37 is a remarkable number for many reasons but for our purposes the astronomical utility and its connections, as an invariant, to anciently developed concepts involving it are highlighted. The number within mathematics can be studied at https://en.wikipedia.org/wiki/37_(number).
We have observed in a number of articles (click on tab 37 above to view them), that the number 37 is
The approximate number of lunar months in three solar years.
The length of three Saturnian years, of 364 days each, equals 37 lunar months.
The counting of 37 lunar months six times can generate 222 lunar months, one short of the 223 in the Saros eclipse period and 13 short of the 235 in the Metonic periods anniversary of sun, moon and stars.
Two lunar years of 12 lunar months could and were alternated with a lunar year of 13 lunar months to achieve 37 lunar months.
3. The counting of 37 lunar months to count Saros and Metonic periods
In the late 1990s I drew a pattern of counting which shows the whole idea without reference to any ancient monument. A scane of this is below:
Figure 3.1 of a drawing made in late 1990s of the idea of counting sixe sets of 37 lunar months as 12 + 13 + 12 lunar month years equalling 222 lunar months
This book builds a definite narrative for a prehistoric megalithic science whose achievements are now largely forgotten. Starting in the 5th millennium BC, at Carnac (Brittany, France), it is clear that an original metrology and type of geometry was developed in order to understand astronomical time periods in a way quite unfamiliar to present day science. After astronomical works, interpreted as leading to the form of monuments, megalithic science moved to understanding the shape and size of the earth using the same techniques and in order to complete this work, some of its best astronomers moved to Egypt so that by 2500-2600 BC, two distinct yet different monuments were constructed, one the Great Pyramid in Egypt and the other Stonehenge in southern England, each recording a simple but effective model for the earth using the same metrological knowhow.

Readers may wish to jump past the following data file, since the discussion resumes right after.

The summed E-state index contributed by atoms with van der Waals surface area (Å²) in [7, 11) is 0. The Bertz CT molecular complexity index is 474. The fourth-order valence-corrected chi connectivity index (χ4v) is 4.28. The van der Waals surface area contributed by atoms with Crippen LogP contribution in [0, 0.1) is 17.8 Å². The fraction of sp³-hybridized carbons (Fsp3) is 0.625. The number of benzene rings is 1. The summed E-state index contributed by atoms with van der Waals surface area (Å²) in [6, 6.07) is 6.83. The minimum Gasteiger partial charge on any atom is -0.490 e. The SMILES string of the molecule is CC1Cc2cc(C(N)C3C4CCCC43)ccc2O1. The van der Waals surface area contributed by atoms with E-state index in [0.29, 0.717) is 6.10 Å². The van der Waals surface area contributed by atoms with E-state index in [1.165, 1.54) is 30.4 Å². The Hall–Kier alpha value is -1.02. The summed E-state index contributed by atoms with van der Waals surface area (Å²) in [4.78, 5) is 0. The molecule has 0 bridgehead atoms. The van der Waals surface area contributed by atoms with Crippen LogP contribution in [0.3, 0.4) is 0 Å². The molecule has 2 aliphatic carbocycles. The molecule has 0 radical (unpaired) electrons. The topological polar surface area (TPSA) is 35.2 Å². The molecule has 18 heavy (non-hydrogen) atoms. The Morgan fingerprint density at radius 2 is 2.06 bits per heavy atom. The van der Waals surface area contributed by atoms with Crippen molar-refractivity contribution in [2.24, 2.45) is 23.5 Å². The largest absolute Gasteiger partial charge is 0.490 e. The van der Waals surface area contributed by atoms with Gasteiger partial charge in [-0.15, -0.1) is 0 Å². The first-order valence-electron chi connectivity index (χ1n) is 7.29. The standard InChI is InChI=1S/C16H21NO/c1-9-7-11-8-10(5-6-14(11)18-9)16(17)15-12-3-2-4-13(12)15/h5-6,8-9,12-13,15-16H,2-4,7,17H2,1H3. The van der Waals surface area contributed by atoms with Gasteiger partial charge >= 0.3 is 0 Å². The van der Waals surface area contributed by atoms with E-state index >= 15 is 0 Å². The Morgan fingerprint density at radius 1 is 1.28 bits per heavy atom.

This knowledge has propagated into monuments such as the wall around the Temple Mount at Jerusalem and the pyramid complex at Teotihuachan, both interpreted in this book to reveal secret types of activity related to the megalithic after it was supposed to have ended. This has led to religious ideas which were founded on seeing that the time environment around the earth was organised in such a fashion as to believe there were Lords of Time who had constructed time as we would an artifact and that the megalithic impulse can now be seen as a journey of discovering these lords or gods, who one presumes toiled to organise time so as to enable life on earth and our own form of existence.
site content copyright Richard Heath except where noted